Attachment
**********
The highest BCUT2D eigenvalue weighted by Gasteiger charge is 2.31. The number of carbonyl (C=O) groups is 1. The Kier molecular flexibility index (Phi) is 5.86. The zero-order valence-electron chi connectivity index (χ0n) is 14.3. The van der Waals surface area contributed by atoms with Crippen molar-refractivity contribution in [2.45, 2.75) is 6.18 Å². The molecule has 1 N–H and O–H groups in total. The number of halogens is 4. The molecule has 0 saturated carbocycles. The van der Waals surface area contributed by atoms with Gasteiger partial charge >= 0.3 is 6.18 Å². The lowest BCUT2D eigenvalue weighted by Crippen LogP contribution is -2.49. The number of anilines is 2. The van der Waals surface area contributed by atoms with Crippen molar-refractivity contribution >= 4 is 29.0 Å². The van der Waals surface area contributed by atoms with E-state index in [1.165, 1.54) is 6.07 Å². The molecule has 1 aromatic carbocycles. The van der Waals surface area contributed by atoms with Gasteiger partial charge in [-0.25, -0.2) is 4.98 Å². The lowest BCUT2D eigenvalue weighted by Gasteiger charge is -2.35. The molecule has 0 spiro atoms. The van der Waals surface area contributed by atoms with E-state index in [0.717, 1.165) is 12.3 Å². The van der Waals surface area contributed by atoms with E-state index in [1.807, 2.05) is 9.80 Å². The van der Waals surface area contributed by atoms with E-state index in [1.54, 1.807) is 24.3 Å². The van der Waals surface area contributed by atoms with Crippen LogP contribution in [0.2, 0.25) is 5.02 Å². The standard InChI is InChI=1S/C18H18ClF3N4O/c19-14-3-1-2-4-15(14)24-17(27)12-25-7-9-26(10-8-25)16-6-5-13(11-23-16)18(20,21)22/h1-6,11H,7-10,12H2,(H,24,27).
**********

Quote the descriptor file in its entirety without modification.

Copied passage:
The highest BCUT2D eigenvalue weighted by Gasteiger charge is 2.31. The number of carbonyl (C=O) groups is 1. The Kier molecular flexibility index (Phi) is 5.86. The zero-order valence-electron chi connectivity index (χ0n) is 14.3. The van der Waals surface area contributed by atoms with Crippen molar-refractivity contribution in [2.45, 2.75) is 6.18 Å². The molecule has 1 N–H and O–H groups in total. The number of halogens is 4. The molecule has 0 saturated carbocycles. The van der Waals surface area contributed by atoms with Gasteiger partial charge >= 0.3 is 6.18 Å². The lowest BCUT2D eigenvalue weighted by Crippen LogP contribution is -2.49. The number of anilines is 2. The van der Waals surface area contributed by atoms with Crippen molar-refractivity contribution >= 4 is 29.0 Å². The van der Waals surface area contributed by atoms with E-state index in [1.165, 1.54) is 6.07 Å². The molecule has 1 aromatic carbocycles. The van der Waals surface area contributed by atoms with Gasteiger partial charge in [-0.25, -0.2) is 4.98 Å². The lowest BCUT2D eigenvalue weighted by Gasteiger charge is -2.35. The molecule has 0 spiro atoms. The van der Waals surface area contributed by atoms with E-state index in [0.717, 1.165) is 12.3 Å². The van der Waals surface area contributed by atoms with E-state index in [1.807, 2.05) is 9.80 Å². The van der Waals surface area contributed by atoms with E-state index in [1.54, 1.807) is 24.3 Å². The van der Waals surface area contributed by atoms with Crippen LogP contribution in [0.2, 0.25) is 5.02 Å². The standard InChI is InChI=1S/C18H18ClF3N4O/c19-14-3-1-2-4-15(14)24-17(27)12-25-7-9-26(10-8-25)16-6-5-13(11-23-16)18(20,21)22/h1-6,11H,7-10,12H2,(H,24,27).